The US Office of the Comptroller of the Currency (OCC), which charters and supervises national banks and federal savings associations (“banks”), recently issued a whitepaper setting forth its guiding principles on how it will support responsible innovation by its banks with respect to new financial technology products, services and processes (collectively, “fintech”). With this whitepaper, the OCC makes it clear that it understands the potential that fintech has for banks to make their operations more efficient and to better serve customers, and wants to support its banks in their fintech endeavors.
The OCC also solicited comments on the whitepaper, which are due by May 31, 2016. The OCC plans to further discuss financial services innovation, as well as the comments received on the whitepaper, in a forum to be held June 23, 2016, at the Washington, DC Constitution Center.
How it began
The whitepaper was developed as a result of an OCC initiative that began in 2015 to improve its ability to better identify, understand and evaluate fintech being developed and used by its banks. The whitepaper notes the emergence of innovations such as mobile wallets, distributed ledgers and marketplace lending that are taking place within regulated banks, and non-bank fintech companies in which banks are investing.
The OCC sees its support of a banking industry that innovates responsibly as central to its primary mission to ensure that “banks operate in a safe and sound manner, provide fair access to financial services, treating customers fairly and comply with applicable laws and regulations.” The OCC defines reasonable innovation as:
The use of new or improved financial products, services, and processes to meet the evolving needs of consumers, businesses, and communities in a manner that is consistent with sound risk management and is aligned with the bank’s overall business strategy.
OCC’s guiding principles
The whitepaper sets out eight principles the OCC has developed to guide it in evaluating fintech being offered by its banks:
Support responsible innovation: improving OCC internal evaluation and decisionmaking with respect to its banks’ fintech innovations, and determining whether it needs to revise its current regulatory guidance in order be more clear on its expectations for its banks in this area
Foster an internal culture receptive to responsible innovation: increasing OCC staff training to further develop their fintech expertise, understanding and receptiveness to responsible innovation
Leverage agency experience and expertise: evaluating how to better utilize its examiners who act as the OCC’s point of contact with its banks, in their advising banks when discussing potential new fintech, and in identifying possible supervisory issues for further discussion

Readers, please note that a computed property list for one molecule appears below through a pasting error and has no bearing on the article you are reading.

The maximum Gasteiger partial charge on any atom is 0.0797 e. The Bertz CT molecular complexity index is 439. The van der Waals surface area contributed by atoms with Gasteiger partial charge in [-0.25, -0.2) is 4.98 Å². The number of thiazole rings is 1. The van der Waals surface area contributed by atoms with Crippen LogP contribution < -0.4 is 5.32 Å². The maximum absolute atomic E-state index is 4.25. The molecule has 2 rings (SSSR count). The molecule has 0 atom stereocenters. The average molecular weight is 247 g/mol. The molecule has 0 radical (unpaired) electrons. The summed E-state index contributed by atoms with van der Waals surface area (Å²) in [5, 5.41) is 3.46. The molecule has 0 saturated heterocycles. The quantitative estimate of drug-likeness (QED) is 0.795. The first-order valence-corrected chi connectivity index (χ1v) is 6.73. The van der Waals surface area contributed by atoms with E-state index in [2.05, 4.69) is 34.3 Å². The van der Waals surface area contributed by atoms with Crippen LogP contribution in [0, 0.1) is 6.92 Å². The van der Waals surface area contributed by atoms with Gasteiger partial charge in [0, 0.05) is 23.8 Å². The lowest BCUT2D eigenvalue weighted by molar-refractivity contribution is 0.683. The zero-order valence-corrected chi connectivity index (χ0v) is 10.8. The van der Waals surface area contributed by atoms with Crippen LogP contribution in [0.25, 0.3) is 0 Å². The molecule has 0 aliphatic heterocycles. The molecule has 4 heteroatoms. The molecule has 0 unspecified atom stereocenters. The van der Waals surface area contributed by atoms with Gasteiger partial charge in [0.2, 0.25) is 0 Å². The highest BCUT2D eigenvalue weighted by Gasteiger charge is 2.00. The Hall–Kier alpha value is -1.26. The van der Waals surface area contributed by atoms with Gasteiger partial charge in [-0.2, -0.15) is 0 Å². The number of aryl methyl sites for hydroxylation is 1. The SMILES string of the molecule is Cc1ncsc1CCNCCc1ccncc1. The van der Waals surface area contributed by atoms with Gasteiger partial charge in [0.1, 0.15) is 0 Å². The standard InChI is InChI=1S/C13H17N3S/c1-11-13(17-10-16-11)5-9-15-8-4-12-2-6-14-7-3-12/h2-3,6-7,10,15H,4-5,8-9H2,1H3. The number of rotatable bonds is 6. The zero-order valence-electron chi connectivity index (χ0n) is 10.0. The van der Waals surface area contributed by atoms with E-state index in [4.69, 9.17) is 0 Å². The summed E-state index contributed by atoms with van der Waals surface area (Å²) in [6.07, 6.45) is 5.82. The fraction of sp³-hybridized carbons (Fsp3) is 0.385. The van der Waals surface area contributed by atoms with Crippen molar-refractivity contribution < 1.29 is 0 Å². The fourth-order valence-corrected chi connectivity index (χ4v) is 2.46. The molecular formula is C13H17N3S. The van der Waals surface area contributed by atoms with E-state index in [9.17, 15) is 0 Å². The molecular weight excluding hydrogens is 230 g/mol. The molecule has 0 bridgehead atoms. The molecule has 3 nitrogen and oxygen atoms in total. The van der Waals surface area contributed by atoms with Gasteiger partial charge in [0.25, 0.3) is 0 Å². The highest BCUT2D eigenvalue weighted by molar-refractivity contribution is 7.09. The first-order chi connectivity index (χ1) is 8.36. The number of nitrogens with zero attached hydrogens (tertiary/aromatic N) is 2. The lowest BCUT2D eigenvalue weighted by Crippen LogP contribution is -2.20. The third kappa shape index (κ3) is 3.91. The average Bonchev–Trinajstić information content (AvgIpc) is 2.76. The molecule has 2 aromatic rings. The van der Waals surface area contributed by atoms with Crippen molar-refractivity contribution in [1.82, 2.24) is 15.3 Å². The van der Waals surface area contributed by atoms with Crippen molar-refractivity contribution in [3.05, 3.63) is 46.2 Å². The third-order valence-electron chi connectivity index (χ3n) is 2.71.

Encourage responsible innovation that provides fair access to financial services and fair treatment of consumers: publicizing the successes of its banks that use fintech to provide greater access to banking services by currently unbanked or underbanked customers, and issuing regulatory guidance on how its banks can use fintech to further the inclusion of consumers into the banking system
Further safe and sound operations through effective risk management: continuing to improve its understanding of risk management issues that may come with using fintech, and issuing new or updated regulatory guidance on how to better manage such risks
Encourage banks of all sizes to integrate responsible innovation into their strategic planning: emphasizing the need for its banks not to embrace the latest fintech to come along for the sole reason that it is new, but to instead carefully evaluate how it will fit within, and be consistent with, a bank’s overall strategic plan
Promote ongoing dialogue through formal outreach: furthering ongoing dialogue with its banks, and others such as consumer groups and nonbank fintech companies, in order to stay current on fintech developments, and to provide resources, information and guidance on fintech on its public website and through bank-accessible portals
Collaborate with other regulators: increasing its already robust collaboration with other US regulators on financial supervision to include regular communication on fintech activities and innovation
Some questions to consider
Finally, the OCC raises several issues for potential commenters to consider, including challenges fintech poses to smaller community banks, how the OCC can better monitor fintech developments in the banking sector and what additional regulatory guidance on fintech is needed for its banks to meet OCC expectations.